Yes, a visit to a little piece of heaven is what it felt like today. Look at what awaited me at the pearly gates. This beautiful countertop is actually set under a hoop house and you can see the reflection on the table from the domed top up above. Under this domed hoop house was a lush organic garden and at the entrance was this table with inviting treats for two. I pulled up a chair and visited with my new friend, Jan. I teach "real food" classes and Jan has attended two of my classes, sourdough and water kefir. She has certainly put in to practice what she has learned. The drink was water kefir flavored with her organic strawberries and her organic mint that was growing under the hoop house. It was so delicious and I couldn't help but have another cup. The bread was the sourdough made with garlic and olive oil rolled into little flat logs that were "out of this world" tasty and I had to have another one as well.
After our "water kefir" party (instead of tea party), Jan gave me a tour of her garden and grounds.
I couldn't keep my eyes off the beautiful strawberries. Not only do they look good but they are organic and organic strawberries are hard to find. Strawberries are on the "dirty dozen" list and anything on the "dirty dozen" list means that you should buy this organic. Basically soft fleshed fruits make this list since pesticides tend to be at a higher level. For a list of what you should strive to buy organic check this link out. Strawberries come in at number 3. Do you know what food is the worst offender and ranked number 1? There is also a "clean fifteen" list and so you can save your money and not purchase organic with these if you don't want to but splurge and buy organic with the others. The exception would be corn. I would always buy it organic since the majority of corn in the U.S. is now Genetically Modified.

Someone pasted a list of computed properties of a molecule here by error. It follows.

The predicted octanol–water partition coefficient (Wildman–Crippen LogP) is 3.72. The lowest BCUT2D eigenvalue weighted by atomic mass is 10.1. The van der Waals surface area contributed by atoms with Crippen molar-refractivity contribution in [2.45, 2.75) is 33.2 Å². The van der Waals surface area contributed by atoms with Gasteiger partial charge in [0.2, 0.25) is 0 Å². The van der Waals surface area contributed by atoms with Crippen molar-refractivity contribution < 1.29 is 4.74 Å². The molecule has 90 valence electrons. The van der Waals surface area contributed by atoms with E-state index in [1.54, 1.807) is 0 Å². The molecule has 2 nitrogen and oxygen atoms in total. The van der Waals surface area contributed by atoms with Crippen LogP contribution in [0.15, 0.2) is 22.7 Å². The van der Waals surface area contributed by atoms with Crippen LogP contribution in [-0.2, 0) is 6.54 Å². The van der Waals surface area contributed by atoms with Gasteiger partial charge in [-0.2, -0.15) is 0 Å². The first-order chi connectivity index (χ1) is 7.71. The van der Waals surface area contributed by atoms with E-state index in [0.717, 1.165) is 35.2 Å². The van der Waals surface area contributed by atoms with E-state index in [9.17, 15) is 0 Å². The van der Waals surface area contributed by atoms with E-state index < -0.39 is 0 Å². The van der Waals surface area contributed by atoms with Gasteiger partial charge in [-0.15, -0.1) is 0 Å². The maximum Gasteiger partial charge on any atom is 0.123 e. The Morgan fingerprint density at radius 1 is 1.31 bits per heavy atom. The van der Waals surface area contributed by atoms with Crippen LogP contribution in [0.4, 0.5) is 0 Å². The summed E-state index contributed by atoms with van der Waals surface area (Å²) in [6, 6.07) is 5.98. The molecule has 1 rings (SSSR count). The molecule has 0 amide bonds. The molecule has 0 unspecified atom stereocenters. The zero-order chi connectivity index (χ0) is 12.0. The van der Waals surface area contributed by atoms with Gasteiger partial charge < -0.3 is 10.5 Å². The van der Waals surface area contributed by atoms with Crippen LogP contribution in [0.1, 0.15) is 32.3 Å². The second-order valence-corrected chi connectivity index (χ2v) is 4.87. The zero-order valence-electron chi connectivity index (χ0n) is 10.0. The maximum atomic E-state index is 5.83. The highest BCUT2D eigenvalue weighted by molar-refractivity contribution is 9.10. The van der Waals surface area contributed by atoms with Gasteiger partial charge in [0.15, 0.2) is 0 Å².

Not only organic but Jan's garden was also colorful. I don't know if these carrots or the chard that I saw would take first place with color.
Jan grows most all vegetables and even goes beyond vegetables. Here she is showing me her oats and ..........
Wheat.......Amazing! I do not know how she does all this but would love to see a time lapsed film of all that goes on. I imagine that we would see a blue blur :)
Wait, there's more..... or there will be. Look at the fresh plowed ground just waiting for more seeds and plants. Jan already had two long rows of tomatoes in this field and she was going to get the horses out later in the day to plow some more rows. Isn't the land beaufiful! I was standing near a shade tree and thinking how nice it would be to recline in a hammock just watching God's green earth grow. There's no city noise in this place - trust me - my car almost fell into a hole or two getting there. I thought I lived out in the back side of nowhere but today I met the person who does live there.
And here is why you don't want to come unannounced! There are actually three beautiful German Shepherds but I only got two in this photo.
Lettuce anyone? Lettuce depart from this post for now. Thanks Jan, for a most enjoyable and educational visit, the kefir party and the take home organic strawberries from your Little Piece of Heaven.
Readers: Jan works with Auburn University on Organic Vegetable Production Research. http://www.alabamaorganics.blogspot.com/
Debbie Vail, NC
Greetings from east central Alabama and welcome to my site. I am a graduate of Hawthorn University, a leader in holistic education.